Guantánamo Public Memory Project

The Irrelevance of Guilt

Statue of President Salvador Allende, Santiago Chile. Allende was overthrown in a military coup on September 11, 1973. Photograph by the author.

A year before 9/11 meant anything in the United States, I found myself cornered at a dinner party in Santiago, Chile, trapped into a conversation with a middle-aged man, a friend-of-a-friend of a second cousin of my host parents. He was trying to teach me about Pinochet and human rights, and I will never forget what he said:

“What you gringos don’t understand is that most of those people who disappeared were communists.”

This quote is referring to Chile’s 9/11, an event that happened almost three decades before planes crashed into the Pentagon, the Twin Towers, and an empty field in Pennsylvania. It happened in 1973, when Augusto Pinochet overthrew the democratically elected president Salvador Allende in a bloody military coup on September 11. The crackdown began immediately, and this legacy of violence still deeply divides Chile today. The disappeared, literally thousands of people, were kidnapped, detained in secret centers, routinely tortured, and executed. Some of them, like Allende himself, were Marxists.

While I have accurately reproduced the Chilean man’s words above, only half of his meaning was spoken. The other half was left unsaid, but the implication was clear:

“What you gringos don’t understand is that most of those people who disappeared were communists… so it was okay to torture and kill them. They were bad, dangerous people, and they deserved it.”

When I talk to people about Guantánamo, the aftermath of my 9/11, I sometimes feel like I am once again at that dinner party in Santiago, backed into a corner, and hearing the things left unsaid. I hear things like:

“They are terrorists, dangerous people…so it is okay to deny them legal rights.”

“They would do worse things to us…so it is okay to torture them.”

“They were responsible for 9/11…so they deserve it.”

In the logic of these half-said statements, human rights become completely relative. It is bad to torture the innocent, but it is okay, or at least less bad, to torture the guilty. Guilt on the part of the detainees erases any wrongdoing on the part of the United States. As a result of this logic, the United States no longer has to defend its actions; it is the detainees who must prove that they are innocent and deserve to have their human rights respected.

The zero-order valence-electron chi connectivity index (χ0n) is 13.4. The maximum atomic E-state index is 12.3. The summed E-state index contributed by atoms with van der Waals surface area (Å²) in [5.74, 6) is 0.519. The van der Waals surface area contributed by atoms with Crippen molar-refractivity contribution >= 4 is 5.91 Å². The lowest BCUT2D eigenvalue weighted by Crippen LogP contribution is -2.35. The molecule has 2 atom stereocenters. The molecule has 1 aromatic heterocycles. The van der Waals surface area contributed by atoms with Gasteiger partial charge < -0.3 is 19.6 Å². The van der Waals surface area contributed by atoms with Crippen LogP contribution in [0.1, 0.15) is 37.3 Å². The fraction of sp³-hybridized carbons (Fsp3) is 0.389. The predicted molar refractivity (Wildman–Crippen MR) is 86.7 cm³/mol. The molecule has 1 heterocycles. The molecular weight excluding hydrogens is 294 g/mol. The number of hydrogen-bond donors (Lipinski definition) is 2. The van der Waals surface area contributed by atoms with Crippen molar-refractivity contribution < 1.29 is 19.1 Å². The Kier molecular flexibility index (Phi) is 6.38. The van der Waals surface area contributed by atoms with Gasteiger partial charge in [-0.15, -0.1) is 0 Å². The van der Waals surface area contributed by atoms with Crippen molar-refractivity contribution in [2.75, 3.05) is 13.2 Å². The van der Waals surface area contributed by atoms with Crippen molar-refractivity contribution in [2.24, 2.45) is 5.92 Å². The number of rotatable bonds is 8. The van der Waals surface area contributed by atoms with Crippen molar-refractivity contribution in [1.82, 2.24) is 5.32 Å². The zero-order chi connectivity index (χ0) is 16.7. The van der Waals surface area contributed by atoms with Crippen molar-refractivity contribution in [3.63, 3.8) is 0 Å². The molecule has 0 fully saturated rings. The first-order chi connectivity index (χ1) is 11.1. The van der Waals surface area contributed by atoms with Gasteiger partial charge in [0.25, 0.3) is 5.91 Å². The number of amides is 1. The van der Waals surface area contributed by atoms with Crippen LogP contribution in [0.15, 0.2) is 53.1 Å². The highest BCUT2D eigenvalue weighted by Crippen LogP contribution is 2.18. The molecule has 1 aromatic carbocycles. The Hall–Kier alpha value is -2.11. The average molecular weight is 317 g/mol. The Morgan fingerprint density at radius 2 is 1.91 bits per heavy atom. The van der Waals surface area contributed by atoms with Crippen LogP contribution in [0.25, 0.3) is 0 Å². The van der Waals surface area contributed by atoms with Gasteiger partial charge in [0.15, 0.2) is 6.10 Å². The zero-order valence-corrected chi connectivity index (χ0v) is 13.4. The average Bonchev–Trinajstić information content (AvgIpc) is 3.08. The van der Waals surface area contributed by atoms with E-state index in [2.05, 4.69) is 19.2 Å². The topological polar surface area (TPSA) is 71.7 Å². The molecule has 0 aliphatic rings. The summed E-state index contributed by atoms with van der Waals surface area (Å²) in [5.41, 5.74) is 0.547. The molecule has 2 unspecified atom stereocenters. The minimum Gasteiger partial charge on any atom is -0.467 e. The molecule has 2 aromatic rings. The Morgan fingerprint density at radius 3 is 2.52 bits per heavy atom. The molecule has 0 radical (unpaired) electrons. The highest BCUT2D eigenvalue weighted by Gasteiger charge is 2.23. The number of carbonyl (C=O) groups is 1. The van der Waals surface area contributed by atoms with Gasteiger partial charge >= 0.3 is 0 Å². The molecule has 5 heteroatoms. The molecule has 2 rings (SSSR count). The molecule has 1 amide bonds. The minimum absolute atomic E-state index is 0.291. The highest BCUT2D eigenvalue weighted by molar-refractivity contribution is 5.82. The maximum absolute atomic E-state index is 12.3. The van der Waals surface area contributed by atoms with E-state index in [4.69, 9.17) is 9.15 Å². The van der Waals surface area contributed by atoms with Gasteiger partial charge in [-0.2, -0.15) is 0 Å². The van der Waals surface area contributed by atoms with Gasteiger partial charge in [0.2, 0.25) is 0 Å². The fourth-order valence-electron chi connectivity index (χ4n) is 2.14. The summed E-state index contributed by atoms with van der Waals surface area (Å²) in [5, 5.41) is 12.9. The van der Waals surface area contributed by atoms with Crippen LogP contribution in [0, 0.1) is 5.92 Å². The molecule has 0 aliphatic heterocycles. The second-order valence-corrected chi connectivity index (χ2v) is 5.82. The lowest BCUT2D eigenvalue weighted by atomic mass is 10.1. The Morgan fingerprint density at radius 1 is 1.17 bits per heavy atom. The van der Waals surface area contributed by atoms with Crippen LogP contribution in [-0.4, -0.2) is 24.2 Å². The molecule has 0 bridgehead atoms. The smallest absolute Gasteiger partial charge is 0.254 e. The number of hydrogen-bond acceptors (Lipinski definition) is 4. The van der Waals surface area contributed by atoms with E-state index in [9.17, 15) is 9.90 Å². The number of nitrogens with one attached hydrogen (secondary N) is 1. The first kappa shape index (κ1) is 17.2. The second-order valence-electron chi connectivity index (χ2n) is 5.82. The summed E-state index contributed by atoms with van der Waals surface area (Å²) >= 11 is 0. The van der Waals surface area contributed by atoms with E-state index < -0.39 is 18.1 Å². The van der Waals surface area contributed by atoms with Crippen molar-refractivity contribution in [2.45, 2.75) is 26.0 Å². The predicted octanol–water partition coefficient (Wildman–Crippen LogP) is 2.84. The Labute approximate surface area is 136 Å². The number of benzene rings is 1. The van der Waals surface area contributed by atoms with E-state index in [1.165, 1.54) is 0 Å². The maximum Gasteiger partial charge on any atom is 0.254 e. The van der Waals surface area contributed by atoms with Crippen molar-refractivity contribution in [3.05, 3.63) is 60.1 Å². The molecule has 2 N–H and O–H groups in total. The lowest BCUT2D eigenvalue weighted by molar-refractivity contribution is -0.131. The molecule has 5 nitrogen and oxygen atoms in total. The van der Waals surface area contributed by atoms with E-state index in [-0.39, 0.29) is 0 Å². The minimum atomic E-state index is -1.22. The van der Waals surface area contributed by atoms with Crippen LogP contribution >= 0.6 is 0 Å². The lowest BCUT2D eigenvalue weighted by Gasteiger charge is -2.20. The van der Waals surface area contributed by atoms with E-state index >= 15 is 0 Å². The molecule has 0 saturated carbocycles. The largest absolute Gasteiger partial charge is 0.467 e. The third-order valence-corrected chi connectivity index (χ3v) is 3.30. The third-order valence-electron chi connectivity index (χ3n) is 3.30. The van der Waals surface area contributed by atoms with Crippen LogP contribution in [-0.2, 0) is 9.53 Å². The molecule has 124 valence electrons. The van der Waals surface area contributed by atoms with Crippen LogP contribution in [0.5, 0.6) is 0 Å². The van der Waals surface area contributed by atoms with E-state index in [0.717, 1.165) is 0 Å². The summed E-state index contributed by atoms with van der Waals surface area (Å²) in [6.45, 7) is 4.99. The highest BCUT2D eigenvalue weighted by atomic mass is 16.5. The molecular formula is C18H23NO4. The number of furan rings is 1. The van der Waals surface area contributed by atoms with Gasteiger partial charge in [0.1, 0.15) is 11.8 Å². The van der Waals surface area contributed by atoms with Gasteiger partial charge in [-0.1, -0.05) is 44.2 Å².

It is not just supporters of U.S. policies in Guantánamo that fall into this relativistic thinking. Some vocal critics of the abuses at Guantánamo have emphatically stated that the people tortured there were “known-to-be-innocent.” This focus on innocence implies that torture is more immoral if the victim is innocent, and that performing the same actions on a guilty person would be less objectionable.

Thus the debate over the innocence or guilt of the torturers is hijacked into a debate over the innocence or guilt of those detained and tortured. In both the post-9/11 United States and post-9/11 Chile, the question of state guilt is sidestepped, forgotten, hidden behind a host of other distracting questions that fundamentally undermine the notion of universal human rights: Were the disappeared really communists? Were the detainees really terrorists? Were they bad, dangerous people? Did they deserve it? When we are sidetracked by these questions, we are leaving a larger, more important issue uninterrogated: Regardless of guilt or innocence, should the state have the right to torture?

Posted by Jennifer Thornton, PhD student at the University of California, Riverside

University of California, Riverside is participating in the Guantánamo Public Memory Project‘s National Dialogue and Traveling Exhibit. Opening at NYU’s Kimmel Center for University Life Windows Gallery in December 2012 and traveling to 9 sites (and counting) across the country through at least 2014, the exhibit will explore GTMO’s history from US occupation in 1898 to today’s debates and visions for its future. The exhibit is being developed through a unique collaboration among a growing number of universities as a dialogue among their students, communities, and people with first-hand experience at GTMO.


4 Comments to: The Irrelevance of Guilt